Have you ever wanted to step inside the doors of those that wield the Xbox Live banhammer? PAX East allowed us to see some of what goes on behind the enforcement veil.

Stephen Toulouse ran a very entertaining panel at PAX East 2010 where he detailed the ins and outs of his job as the director of Xbox Live policy and enforcement at Microsoft. After whipping out his official rulebook, which was actually studded and looked like it could have done some enforcement of its own, he shared the secrets behind the reasons for certain types of enforcement, how complaints get reviewed, and the terrible things he has to reveal to parents.

Did you think that Xbox Live enforcement was largely automated? Well, it’s not. Every complaint gets reviewed by a living, breathing human being. Offensive complaints go right to the top, but filing 100 of them against that jerk that happened to beat you at a game of Worms consolidates them all into one folder to be reviewed, so he’s not going to get kicked off Xbox Live automatically no matter how many are filed. Revenge can only be gotten by getting better at Worms.

Toulouse’s team also consists of many specifically trained members that play games online to find cheaters and those exhibiting improper behaviors, as seen recently with “The Pro” situation, where an enforcement member banned a player during a game of Modern Warfare 2 (he deserved it). Enforcement is a job that is very human oriented because context is so important. Toulouse used the example of somebody that might have a gamertag such as Guy420. This could be Guy Johnson from Houston who was born on April 20, but it could also be a drug reference.

Enforcement all comes down to protecting the customer and the Xbox Live service itself. Toulouse doesn’t want to break skulls with the banhammer, but he does want people that work hours and hours for achievements to be able to be proud of them, and for people of all ages to be able to have the kind of experience they’re looking for from Xbox Live. He pointed out the repercussions for cheating or hassling people in the days of the physical arcade, which usually involved a punch in the gut or a roller skate to the teeth (something I’ve witnessed personally). Toulouse is the representation of those physical repercussions on Xbox Live, and the lack of that representation would undermine the service.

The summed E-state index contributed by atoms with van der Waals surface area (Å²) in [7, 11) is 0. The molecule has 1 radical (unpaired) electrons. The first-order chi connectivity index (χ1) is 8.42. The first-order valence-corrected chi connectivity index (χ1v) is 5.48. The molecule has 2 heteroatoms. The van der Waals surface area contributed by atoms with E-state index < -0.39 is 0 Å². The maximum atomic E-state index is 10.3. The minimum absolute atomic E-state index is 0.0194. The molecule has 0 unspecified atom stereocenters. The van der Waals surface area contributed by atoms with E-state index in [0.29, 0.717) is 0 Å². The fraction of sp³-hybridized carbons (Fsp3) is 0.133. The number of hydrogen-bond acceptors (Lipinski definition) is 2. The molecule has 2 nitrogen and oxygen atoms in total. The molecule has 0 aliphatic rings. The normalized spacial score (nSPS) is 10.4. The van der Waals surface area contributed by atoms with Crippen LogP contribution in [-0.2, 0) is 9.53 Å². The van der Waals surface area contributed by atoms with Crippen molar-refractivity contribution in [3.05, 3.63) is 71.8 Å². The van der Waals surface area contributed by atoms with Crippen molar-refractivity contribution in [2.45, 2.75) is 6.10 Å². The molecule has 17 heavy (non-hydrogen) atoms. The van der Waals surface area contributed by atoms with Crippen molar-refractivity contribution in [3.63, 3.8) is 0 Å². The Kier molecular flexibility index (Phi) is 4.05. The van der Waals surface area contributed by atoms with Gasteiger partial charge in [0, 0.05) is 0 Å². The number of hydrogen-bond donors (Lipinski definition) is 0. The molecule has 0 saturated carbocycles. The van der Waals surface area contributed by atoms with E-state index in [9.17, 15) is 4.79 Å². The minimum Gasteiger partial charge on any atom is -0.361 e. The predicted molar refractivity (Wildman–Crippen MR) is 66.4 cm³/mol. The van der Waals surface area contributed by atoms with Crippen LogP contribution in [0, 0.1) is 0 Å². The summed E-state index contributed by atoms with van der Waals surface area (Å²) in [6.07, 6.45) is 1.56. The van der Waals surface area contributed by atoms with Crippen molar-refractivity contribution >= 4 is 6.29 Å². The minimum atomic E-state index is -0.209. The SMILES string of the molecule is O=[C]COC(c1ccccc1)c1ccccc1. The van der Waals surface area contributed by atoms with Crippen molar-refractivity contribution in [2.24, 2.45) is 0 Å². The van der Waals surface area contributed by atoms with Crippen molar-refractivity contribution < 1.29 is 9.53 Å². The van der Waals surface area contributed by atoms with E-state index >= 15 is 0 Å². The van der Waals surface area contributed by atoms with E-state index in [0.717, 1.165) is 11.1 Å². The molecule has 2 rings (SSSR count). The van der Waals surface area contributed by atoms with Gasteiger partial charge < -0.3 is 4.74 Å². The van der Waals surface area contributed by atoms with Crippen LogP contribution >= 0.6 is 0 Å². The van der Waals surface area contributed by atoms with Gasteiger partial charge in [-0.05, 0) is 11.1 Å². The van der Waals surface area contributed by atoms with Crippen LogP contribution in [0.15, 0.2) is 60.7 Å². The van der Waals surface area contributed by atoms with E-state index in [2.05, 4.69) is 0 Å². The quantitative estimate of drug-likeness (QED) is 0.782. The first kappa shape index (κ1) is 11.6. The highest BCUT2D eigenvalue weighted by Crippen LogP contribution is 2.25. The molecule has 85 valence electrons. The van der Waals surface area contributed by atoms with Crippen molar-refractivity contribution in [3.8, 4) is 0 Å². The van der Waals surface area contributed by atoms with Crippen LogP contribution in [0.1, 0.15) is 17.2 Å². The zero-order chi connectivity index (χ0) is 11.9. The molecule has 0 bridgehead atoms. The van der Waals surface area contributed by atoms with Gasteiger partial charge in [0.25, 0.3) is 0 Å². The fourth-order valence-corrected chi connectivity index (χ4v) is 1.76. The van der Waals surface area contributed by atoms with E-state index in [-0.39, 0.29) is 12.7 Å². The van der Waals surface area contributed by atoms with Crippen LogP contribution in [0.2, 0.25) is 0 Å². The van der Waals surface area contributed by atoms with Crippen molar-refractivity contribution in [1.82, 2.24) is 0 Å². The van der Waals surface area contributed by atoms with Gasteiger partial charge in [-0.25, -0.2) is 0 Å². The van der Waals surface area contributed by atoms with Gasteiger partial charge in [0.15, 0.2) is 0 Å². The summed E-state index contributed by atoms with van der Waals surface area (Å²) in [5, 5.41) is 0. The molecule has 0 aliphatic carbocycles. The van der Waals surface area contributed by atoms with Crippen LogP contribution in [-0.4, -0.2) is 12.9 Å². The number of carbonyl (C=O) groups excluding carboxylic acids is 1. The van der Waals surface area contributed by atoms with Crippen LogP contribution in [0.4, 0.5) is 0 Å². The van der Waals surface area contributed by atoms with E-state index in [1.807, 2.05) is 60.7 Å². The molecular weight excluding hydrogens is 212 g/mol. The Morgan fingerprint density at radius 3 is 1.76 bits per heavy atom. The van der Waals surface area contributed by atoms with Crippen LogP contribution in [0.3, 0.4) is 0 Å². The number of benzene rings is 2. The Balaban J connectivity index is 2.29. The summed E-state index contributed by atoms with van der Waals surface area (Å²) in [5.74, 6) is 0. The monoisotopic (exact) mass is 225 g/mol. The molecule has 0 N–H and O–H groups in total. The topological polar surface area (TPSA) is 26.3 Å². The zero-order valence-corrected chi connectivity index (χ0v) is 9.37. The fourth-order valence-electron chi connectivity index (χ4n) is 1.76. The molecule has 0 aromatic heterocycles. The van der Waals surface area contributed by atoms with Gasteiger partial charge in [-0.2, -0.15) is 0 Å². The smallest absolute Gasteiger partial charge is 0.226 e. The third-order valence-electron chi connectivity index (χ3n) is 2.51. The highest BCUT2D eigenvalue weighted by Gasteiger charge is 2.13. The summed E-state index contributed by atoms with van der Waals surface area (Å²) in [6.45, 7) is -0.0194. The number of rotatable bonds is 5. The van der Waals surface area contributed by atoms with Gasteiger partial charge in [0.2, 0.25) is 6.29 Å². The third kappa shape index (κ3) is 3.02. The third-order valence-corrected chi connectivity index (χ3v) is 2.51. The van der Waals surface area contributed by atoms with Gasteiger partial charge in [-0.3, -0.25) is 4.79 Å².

It might seem like a barrel of fun painted with all the colors of the rainbow to have so much power over millions of people, but Toulouse wishes he didn’t have to do his job at all. Still, it’s necessary, and will be until humanity is eventually enslaved by robots. Foul-mouthed teenagers might be annoying when trying to play against them in Halo, but I find it pretty funny that those same teenagers have given many people jobs and put dinner on their tables. Toulouse told us that the 12-year-old is really the peg point of the Xbox Live problem, but by the age of 15 it seems to cool off.

So, what kinds of things does the enforcement team have to deal with on a daily basis? A segment involves the Xbox Live Vision Camera, through which Toulouse says he has seen “so many… things.” One of those things involves something called the “helicopter,” which I have no desire to know of, but feel free to use Google if you do. Have a little empathy for the Xbox Live enforcers, as the “job will damage you,” Toulouse also said. His work doesn’t just involve sending emails to notify those that get banned, but also explaining to the mothers of 12-year-olds that those ASCII pictures they typed out represent a man’s reproductive organs.

“Think… sideways.”


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